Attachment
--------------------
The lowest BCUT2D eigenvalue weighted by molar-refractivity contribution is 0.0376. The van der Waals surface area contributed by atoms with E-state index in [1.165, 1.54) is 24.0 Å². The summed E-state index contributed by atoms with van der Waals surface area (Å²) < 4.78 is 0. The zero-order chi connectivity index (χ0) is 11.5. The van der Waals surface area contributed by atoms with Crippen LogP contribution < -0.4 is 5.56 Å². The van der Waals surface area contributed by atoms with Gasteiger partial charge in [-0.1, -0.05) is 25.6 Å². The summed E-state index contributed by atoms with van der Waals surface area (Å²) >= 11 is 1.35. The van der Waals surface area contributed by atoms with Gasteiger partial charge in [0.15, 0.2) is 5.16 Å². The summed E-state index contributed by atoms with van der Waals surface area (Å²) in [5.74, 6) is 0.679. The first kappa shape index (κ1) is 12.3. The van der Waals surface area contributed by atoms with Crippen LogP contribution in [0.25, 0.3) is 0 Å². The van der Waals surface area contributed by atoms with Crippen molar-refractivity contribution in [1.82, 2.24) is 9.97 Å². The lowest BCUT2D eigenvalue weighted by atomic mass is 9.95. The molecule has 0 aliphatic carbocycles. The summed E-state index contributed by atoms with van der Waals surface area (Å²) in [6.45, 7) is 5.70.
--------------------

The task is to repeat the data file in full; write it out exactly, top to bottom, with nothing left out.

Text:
The lowest BCUT2D eigenvalue weighted by molar-refractivity contribution is 0.0376. The van der Waals surface area contributed by atoms with E-state index in [1.165, 1.54) is 24.0 Å². The summed E-state index contributed by atoms with van der Waals surface area (Å²) < 4.78 is 0. The zero-order chi connectivity index (χ0) is 11.5. The van der Waals surface area contributed by atoms with Crippen LogP contribution < -0.4 is 5.56 Å². The van der Waals surface area contributed by atoms with Gasteiger partial charge in [-0.1, -0.05) is 25.6 Å². The summed E-state index contributed by atoms with van der Waals surface area (Å²) >= 11 is 1.35. The van der Waals surface area contributed by atoms with Gasteiger partial charge in [0.15, 0.2) is 5.16 Å². The summed E-state index contributed by atoms with van der Waals surface area (Å²) in [5.74, 6) is 0.679. The first kappa shape index (κ1) is 12.3. The van der Waals surface area contributed by atoms with Crippen LogP contribution in [0.25, 0.3) is 0 Å². The van der Waals surface area contributed by atoms with Crippen molar-refractivity contribution in [1.82, 2.24) is 9.97 Å². The lowest BCUT2D eigenvalue weighted by atomic mass is 9.95. The molecule has 0 aliphatic carbocycles. The summed E-state index contributed by atoms with van der Waals surface area (Å²) in [6.45, 7) is 5.70.